The Role of Cognitive Science in Geoscience Education
Stephen J. Reynolds and Julia K. Johnson
School of Earth and Space Exploration, Arizona State University, Tempe, AZ
The research results of cognitive science have profound implications for learning in college-level geoscience courses. Understanding how the brain obtains, processes, and stores new information is increasingly guiding how learning activities are designed and implemented. Four aspects of cognitive science are among those considered most important in teaching college students how to observe and understand geologic systems with their inherent spatially complexities in three dimensions and in time. First, all geologic systems have incredible complexity, from which we try to extract the most important aspects. This process of seeing the signal through the noise is called disembedding, and plays a role from the apparently simplest activities, such as observing outcrops or logging drill core, to the most complex ones, such as interpreting seismic profiles or making inferences from complex computer models. In our experience, disembedding can be learned from materials and activities explicitly designed to target this skill and from repeated experience in practicing disembedding. A second key aspect is the ability to visualize the three-dimensional geometry within a solid object from two-dimensional clues, a skill known as visual-penetrative ability (VPA). Research by us and others indicates that this skill can be learned from educational materials that allow the user to switch back and forth from 2D to 3D views, such as virtual geologic blocks whose sides the learner can switch from opaque to partially transparent. A third important aspect is the recognition that our brains apparently have two processing systems, one for words and another for images, often called dual coding. Studies have repeatedly shown that we learn better when text and figures are tightly integrated, implying that all educational materials, from web pages to textbooks to learning manuals, be redesigned around this concept. One approach to facilitating learning through dual coding is to employ concept sketches, which are sketches of a geologic feature or system annotated to identify and describe features, explain processes, and discuss relationships between various components. A fourth, and perhaps most important, aspect is the concept of cognitive load, which describes our brain's ability to retain only a few pieces of information in short-term memory at any time. If more information is presented to us than can be held temporarily, or incorporated into long-term memory, the new information simply displaces the older, unincorporated information in short-term memory. Cognitive load is one of the underlying challenges in disembedding, VPA, and making sense from text that is not integrated with figures.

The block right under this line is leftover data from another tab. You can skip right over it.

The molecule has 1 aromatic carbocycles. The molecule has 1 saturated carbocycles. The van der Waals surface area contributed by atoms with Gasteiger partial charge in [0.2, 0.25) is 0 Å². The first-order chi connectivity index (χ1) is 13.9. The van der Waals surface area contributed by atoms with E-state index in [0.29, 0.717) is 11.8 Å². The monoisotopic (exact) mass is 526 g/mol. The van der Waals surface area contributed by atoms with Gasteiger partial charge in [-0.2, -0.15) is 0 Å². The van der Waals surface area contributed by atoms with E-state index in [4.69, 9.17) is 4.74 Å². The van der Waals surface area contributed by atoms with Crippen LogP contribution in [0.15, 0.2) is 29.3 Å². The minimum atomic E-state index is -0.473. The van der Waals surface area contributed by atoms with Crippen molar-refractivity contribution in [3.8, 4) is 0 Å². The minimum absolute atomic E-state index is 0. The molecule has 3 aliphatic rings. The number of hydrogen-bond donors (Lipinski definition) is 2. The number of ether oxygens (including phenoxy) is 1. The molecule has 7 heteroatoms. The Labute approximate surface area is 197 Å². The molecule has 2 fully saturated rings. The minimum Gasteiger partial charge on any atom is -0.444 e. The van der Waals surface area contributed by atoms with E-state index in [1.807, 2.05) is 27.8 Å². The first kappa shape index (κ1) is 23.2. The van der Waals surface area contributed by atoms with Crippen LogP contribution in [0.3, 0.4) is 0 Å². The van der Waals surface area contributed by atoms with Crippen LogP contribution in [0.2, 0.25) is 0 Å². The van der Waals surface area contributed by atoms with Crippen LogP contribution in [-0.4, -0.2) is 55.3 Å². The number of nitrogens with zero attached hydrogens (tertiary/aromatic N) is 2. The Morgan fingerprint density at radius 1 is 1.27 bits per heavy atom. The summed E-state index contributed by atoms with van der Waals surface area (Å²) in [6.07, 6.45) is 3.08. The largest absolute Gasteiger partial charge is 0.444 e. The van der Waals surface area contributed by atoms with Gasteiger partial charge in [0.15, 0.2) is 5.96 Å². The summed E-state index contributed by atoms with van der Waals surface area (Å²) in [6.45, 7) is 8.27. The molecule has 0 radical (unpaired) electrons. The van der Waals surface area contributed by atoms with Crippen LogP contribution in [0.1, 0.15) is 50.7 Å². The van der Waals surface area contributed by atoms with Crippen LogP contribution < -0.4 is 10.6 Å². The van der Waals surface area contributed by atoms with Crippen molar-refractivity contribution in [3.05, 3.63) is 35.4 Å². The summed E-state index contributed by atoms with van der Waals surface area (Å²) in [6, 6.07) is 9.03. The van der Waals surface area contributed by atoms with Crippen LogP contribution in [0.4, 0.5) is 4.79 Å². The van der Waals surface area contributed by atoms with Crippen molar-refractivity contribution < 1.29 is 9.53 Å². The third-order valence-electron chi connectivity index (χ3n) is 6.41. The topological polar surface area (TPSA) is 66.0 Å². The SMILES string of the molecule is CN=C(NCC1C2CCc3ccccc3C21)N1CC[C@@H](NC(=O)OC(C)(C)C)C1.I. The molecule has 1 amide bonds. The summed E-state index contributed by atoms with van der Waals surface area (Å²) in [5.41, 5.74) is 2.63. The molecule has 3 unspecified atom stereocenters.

AAPG Search and Discovery Article #120140© 2014 AAPG Hedberg Conference 3D Structural Geologic Interpretation: Earth, Mind and Machine, June 23-27, 2013, Reno, Nevada